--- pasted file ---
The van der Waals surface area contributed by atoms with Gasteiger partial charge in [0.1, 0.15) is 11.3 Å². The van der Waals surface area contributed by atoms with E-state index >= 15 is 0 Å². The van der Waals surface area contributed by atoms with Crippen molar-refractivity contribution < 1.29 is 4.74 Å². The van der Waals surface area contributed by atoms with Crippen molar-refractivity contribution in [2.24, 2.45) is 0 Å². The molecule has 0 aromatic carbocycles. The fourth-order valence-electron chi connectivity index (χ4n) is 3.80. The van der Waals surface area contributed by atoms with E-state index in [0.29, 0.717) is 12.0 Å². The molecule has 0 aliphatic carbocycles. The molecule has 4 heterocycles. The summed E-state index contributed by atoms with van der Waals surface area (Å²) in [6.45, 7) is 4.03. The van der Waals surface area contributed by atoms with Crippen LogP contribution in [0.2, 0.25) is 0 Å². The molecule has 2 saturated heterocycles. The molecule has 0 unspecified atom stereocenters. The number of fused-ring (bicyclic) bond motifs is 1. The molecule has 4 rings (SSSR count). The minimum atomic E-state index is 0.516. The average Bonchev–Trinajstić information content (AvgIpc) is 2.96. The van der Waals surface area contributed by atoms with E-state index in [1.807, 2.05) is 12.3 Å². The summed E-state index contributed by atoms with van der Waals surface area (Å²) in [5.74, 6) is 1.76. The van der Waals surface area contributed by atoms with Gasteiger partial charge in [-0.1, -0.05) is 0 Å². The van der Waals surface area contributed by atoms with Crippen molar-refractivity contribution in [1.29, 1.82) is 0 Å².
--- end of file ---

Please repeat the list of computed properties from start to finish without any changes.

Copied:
The van der Waals surface area contributed by atoms with Gasteiger partial charge in [0.1, 0.15) is 11.3 Å². The van der Waals surface area contributed by atoms with E-state index >= 15 is 0 Å². The van der Waals surface area contributed by atoms with Crippen molar-refractivity contribution < 1.29 is 4.74 Å². The van der Waals surface area contributed by atoms with Crippen molar-refractivity contribution in [2.24, 2.45) is 0 Å². The molecule has 0 aromatic carbocycles. The fourth-order valence-electron chi connectivity index (χ4n) is 3.80. The van der Waals surface area contributed by atoms with E-state index in [0.29, 0.717) is 12.0 Å². The molecule has 0 aliphatic carbocycles. The molecule has 4 heterocycles. The summed E-state index contributed by atoms with van der Waals surface area (Å²) in [6.45, 7) is 4.03. The van der Waals surface area contributed by atoms with Crippen LogP contribution in [0.2, 0.25) is 0 Å². The molecule has 2 saturated heterocycles. The molecule has 0 unspecified atom stereocenters. The number of fused-ring (bicyclic) bond motifs is 1. The molecule has 4 rings (SSSR count). The minimum atomic E-state index is 0.516. The average Bonchev–Trinajstić information content (AvgIpc) is 2.96. The van der Waals surface area contributed by atoms with E-state index in [1.807, 2.05) is 12.3 Å². The summed E-state index contributed by atoms with van der Waals surface area (Å²) in [5.74, 6) is 1.76. The van der Waals surface area contributed by atoms with Gasteiger partial charge in [-0.1, -0.05) is 0 Å². The van der Waals surface area contributed by atoms with Crippen molar-refractivity contribution in [1.29, 1.82) is 0 Å².